Largest world stock of animal-killing virus destroyed by UK lab

Rinderpest virusImage copyright Pirbright Institute
Image caption The rinderpest virus, shown here infecting a cell, is highly contagious in cattle

Scientists have destroyed the UK’s laboratory stocks of a virus that once caused devastating cattle losses.

These stocks accounted for most of the world’s lab samples of rinderpest, which were held at The Pirbright Institute in Surrey.

Rinderpest and the deadly smallpox virus are the only diseases to have been eradicated from the face of the Earth.

BBC News had exclusive access to the destruction of the final samples.

Dr Carrie Batten, from The Pirbright Institute, described the moment as “the end of an era”.

“Rinderpest was devastating and by removing the stocks that are held globally you are essentially reducing the risk dramatically,” she said.

Image copyright FAO
Image caption Rinderpest devastated cattle in Africa during the 1890s. Millions of people died from starvation.

Dr Michael Baron, honorary fellow at the institute, said the end of rinderpest would mark the beginning of a new war on other diseases.

“The success we have achieved with rinderpest has been one of the main drivers for people saying we can do this with other animal diseases and other human diseases such as polio, mumps and measles. These diseases are eradicable and this should be done,” he explained.

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Media captionInside the lab where they study the world’s most deadly diseases

Human catastrophe

The rinderpest virus is responsible for one of the worst catastrophes in history. During an outbreak in the 1890s, it killed between 80% and 90% of cattle in eastern and southern Africa. This caused mass starvation in the region.

Millions of people died as a result. In Ethiopia alone, one-third of the human population was wiped out. The toll in lives was on a scale matched only by the Black Death in Europe.

A vaccination campaign eventually brought the disease under control until it was declared to have been eradicated in the wild in 2011.

But thousands of samples of the virus remained in 40 laboratories across 36 countries. If there happened to be an accident, the disease could potentially leak out and cause devastation once again.

To prevent this, the UN Food and Agriculture Organization (FAO) and the World Organization for Animal Health (OIE) approved a few highly secure labs and encouraged other institutes to send their rinderpest samples to these facilities.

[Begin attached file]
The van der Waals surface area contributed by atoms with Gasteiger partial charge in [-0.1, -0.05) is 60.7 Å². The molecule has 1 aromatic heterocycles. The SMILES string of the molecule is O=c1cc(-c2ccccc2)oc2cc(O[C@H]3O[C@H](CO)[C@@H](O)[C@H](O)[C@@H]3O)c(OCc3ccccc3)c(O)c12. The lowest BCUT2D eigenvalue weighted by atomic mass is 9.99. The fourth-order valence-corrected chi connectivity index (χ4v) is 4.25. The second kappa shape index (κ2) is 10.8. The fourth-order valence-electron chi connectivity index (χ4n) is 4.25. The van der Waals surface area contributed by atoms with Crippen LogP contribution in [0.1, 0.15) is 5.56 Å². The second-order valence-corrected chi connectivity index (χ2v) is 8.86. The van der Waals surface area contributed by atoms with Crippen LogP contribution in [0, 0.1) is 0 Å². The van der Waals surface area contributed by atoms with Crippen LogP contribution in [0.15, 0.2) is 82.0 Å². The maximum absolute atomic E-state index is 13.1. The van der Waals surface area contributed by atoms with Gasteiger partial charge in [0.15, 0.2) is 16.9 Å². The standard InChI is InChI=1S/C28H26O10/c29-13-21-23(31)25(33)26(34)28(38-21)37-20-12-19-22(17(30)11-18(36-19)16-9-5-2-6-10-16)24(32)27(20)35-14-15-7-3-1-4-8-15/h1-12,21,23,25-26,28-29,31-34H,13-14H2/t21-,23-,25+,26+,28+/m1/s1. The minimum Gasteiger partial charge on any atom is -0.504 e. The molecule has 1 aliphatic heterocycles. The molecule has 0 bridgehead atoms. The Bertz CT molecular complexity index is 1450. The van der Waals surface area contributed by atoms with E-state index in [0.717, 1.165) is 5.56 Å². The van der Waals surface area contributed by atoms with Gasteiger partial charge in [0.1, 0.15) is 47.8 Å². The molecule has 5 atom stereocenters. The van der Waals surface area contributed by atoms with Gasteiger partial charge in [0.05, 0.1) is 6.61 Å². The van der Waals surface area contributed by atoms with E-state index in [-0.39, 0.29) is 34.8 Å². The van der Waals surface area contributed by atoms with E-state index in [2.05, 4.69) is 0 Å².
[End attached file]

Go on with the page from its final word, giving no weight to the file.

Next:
Among them is the Pirbright Institute in Surrey, which has led efforts to record the genetic information contained in each sample and then destroy it.

Researchers have been reluctant to destroy lab samples of deadly viruses in case they are needed to create a vaccine should the disease ever re-emerge. But a digital record of the virus’s genetic code means that this is no longer an issue.

And so Pirbright has been able to destroy all its samples which account for most of the laboratory rinderpest virus in the world.

Dr Samia Metwally, of the FAO, hopes that Pirbright’s success will encourage other holding facilities to follow suit so that it is completely eliminated from the face of the Earth.

“This is a huge step by Pirbright. It sets a precedent for other countries to do the same.”

Dr Monique Eloit, the OIE’s director-general, told BBC News that she was “very happy” about the development.

“All the work done by farmers, veterinarians and scientists for such a long time is on track to minimise the risk of the re-emergence of rinderpest,” she said.

The government’s chief vet, Dr Christine Middlemiss, welcomed the news. “It is such a devastating disease. 100% of susceptible animals become infected and die from the virus. So to have that removed as a threat is fantastic,” she said.

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